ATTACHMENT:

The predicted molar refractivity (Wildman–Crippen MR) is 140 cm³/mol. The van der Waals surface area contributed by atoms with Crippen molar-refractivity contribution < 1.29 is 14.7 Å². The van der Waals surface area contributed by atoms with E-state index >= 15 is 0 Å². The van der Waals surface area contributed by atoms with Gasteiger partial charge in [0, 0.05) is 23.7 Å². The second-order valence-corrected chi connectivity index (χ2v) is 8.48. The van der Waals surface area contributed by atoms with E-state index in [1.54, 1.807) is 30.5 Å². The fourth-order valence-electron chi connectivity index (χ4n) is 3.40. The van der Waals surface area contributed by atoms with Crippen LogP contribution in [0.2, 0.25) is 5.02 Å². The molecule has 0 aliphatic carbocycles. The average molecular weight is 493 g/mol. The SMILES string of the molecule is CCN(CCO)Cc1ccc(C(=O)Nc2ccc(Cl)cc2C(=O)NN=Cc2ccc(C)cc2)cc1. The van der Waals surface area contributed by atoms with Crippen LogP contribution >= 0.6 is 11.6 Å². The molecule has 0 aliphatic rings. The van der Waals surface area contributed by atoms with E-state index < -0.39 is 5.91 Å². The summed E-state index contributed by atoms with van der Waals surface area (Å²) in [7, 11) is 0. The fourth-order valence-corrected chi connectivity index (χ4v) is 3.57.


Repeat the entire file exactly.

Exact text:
The predicted molar refractivity (Wildman–Crippen MR) is 140 cm³/mol. The van der Waals surface area contributed by atoms with Crippen molar-refractivity contribution < 1.29 is 14.7 Å². The van der Waals surface area contributed by atoms with E-state index >= 15 is 0 Å². The van der Waals surface area contributed by atoms with Gasteiger partial charge in [0, 0.05) is 23.7 Å². The second-order valence-corrected chi connectivity index (χ2v) is 8.48. The van der Waals surface area contributed by atoms with E-state index in [1.54, 1.807) is 30.5 Å². The fourth-order valence-electron chi connectivity index (χ4n) is 3.40. The van der Waals surface area contributed by atoms with Crippen LogP contribution in [0.2, 0.25) is 5.02 Å². The molecule has 0 aliphatic carbocycles. The average molecular weight is 493 g/mol. The SMILES string of the molecule is CCN(CCO)Cc1ccc(C(=O)Nc2ccc(Cl)cc2C(=O)NN=Cc2ccc(C)cc2)cc1. The van der Waals surface area contributed by atoms with Crippen LogP contribution >= 0.6 is 11.6 Å². The molecule has 0 aliphatic rings. The van der Waals surface area contributed by atoms with E-state index < -0.39 is 5.91 Å². The summed E-state index contributed by atoms with van der Waals surface area (Å²) in [7, 11) is 0. The fourth-order valence-corrected chi connectivity index (χ4v) is 3.57.